Inside NACDL: The Droning of America: Here, There, and Everywhere

Dozens of public and private entities – including police departments and small towns – have received authorization to fly drones domestically. Drones can do a lot more than take pictures. They can be outfitted with thermal devices, license plate readers, and laser radar. There is a need for legislation to protect the privacy rights of people.

Access to The Champion archive is one of many exclusive member benefits. It’s normally restricted to just NACDL members. However, this content, and others like it, is available to everyone in order to educate the public on why criminal justice reform is a necessity.

No, this column is not a tribute to a beautiful old Beatles love song.1 It is a reference to the dawning of the era of domestic drones — a vast array of unmanned eyes in the sky, that come in all shapes and sizes, featuring a surveillance capability unmatched in human history.

For those who think these devices are only deployed overseas as a tool in the arsenal to strike at alleged terrorists, think again. While Unmanned Aerial Vehicles, known as “UAVs” or remote-piloted aircraft, have become a centerpiece in counterterrorism strategy, domestic use has already begun. Last year President Obama signed legislation authorizing the Federal Aviation Administration (FAA) to develop specific rules to accelerate the integration of unmanned aircraft into the national airspace system by 2015. It is estimated that drones will be a $5 billion-plus industry.2 The FAA predicts that 30,000 drones will be deployed within 20 years.3 Early authorizations have already ushered in the domestic drone age.

Thanks to the efforts of the Electronic Frontier Foundation (EFF), which launched an extensive Freedom of Information Act (FOIA) lawsuit, the FAA has now publicly disclosed that dozens of public and private entities, including police departments, colleges, small towns and counties across the country, have received FAA certificates of authorization to fly drones domestically.4 Just last month, EFF posted several thousand pages of new drone license records, as well as a map that tracks the location of domestic drone flights.5 These postings reveal that three branches of the military have also received authorization to fly over nonmilitary air space, and that some of these drones have extraordinary capability. One drone, the Puma AE (All Environment), reportedly can land anywhere, “either in tight city streets or onto a water surface.”6 Another, Insitu’s Scan Eagle, has “an inertial-stabilized camera turret, [that] allows for the tracking of a target of interest for extended periods of time, even when the target is moving.”7 Still another uses something called “Gorgon Stare technology”8 that involves multiple cameras in an aerial drone that can capture the motion imagery of an entire city.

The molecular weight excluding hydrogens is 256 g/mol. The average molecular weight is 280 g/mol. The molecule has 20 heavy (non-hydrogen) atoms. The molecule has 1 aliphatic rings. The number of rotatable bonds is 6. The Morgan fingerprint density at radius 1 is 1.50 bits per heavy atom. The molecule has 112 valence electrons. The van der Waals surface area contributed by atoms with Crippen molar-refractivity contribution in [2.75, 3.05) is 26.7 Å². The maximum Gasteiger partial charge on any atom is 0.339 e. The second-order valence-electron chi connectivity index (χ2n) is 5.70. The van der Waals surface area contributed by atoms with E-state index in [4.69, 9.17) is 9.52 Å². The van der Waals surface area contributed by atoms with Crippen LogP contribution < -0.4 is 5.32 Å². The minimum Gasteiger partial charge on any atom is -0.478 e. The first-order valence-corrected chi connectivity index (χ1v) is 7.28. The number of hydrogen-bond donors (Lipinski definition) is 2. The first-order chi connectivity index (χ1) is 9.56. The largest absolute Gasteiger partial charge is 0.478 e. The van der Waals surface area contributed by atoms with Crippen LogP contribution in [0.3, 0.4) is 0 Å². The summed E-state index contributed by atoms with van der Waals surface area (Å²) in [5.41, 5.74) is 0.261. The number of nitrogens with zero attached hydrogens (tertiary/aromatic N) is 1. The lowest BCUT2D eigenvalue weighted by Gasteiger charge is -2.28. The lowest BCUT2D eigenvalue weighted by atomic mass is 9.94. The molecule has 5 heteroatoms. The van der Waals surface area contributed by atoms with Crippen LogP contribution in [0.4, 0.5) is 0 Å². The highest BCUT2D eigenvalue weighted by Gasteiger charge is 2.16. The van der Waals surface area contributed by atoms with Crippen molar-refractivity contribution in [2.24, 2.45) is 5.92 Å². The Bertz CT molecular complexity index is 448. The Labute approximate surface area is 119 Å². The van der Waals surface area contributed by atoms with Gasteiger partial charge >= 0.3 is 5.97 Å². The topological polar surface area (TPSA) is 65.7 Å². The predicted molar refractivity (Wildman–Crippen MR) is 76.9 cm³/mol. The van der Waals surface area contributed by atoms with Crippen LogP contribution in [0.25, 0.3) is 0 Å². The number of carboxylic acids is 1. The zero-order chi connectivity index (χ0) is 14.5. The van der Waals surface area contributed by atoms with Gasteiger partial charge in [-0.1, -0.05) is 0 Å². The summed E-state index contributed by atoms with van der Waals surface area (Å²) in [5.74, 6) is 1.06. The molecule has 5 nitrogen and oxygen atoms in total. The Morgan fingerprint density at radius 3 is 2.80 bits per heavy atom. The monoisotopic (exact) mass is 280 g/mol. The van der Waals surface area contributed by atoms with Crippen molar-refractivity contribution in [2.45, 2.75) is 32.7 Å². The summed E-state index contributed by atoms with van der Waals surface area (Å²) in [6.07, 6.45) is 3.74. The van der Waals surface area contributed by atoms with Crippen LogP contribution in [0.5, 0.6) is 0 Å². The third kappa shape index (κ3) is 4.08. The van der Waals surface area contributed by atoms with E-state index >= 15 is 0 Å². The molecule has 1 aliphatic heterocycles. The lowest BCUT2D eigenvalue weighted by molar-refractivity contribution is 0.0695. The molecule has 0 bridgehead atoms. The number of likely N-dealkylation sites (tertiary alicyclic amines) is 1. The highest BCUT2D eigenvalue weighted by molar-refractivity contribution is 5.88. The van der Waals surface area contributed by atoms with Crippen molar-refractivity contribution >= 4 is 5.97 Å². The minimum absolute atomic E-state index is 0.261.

In terms of the capacity to amass intelligence, it is important to recognize that drones can do a lot more than simply take pictures. They can be outfitted with thermal devices, license plate readers, and laser radar.9 In addition, law enforcement expects that in the near future drones can be outfitted with facial recognition or biometric recognition capacity that can recognize and track individuals based a multitude of personal, physical characteristics.10 

While there may be many valuable and appropriate uses for this emerging technology, such as search-and-rescue missions, hot pursuit in a dangerous criminal situation and detecting radiation leaks, history teaches that law enforcement agencies — and others — will not exercise appropriate restraint. Indeed, EFF’s recent FOIA postings confirm that several police departments intend to use drone technology to augment routine investigative forays. In Maryland, the Queen Anne County Sheriff’s Department plans to use drones to search farm fields for marijuana and to track persons of interest,11 and the Gadsden, Alabama, Police Department wants to use a drone for drug enforcement purposes.12 Other departments, such as the Orange County, Florida, Sheriff’s Department and the Mesa County, Colorado, Sheriff’s Office, do not disclose basic information, such as the kind of drones they are flying, where they are flying, or the purpose for which they are being used.13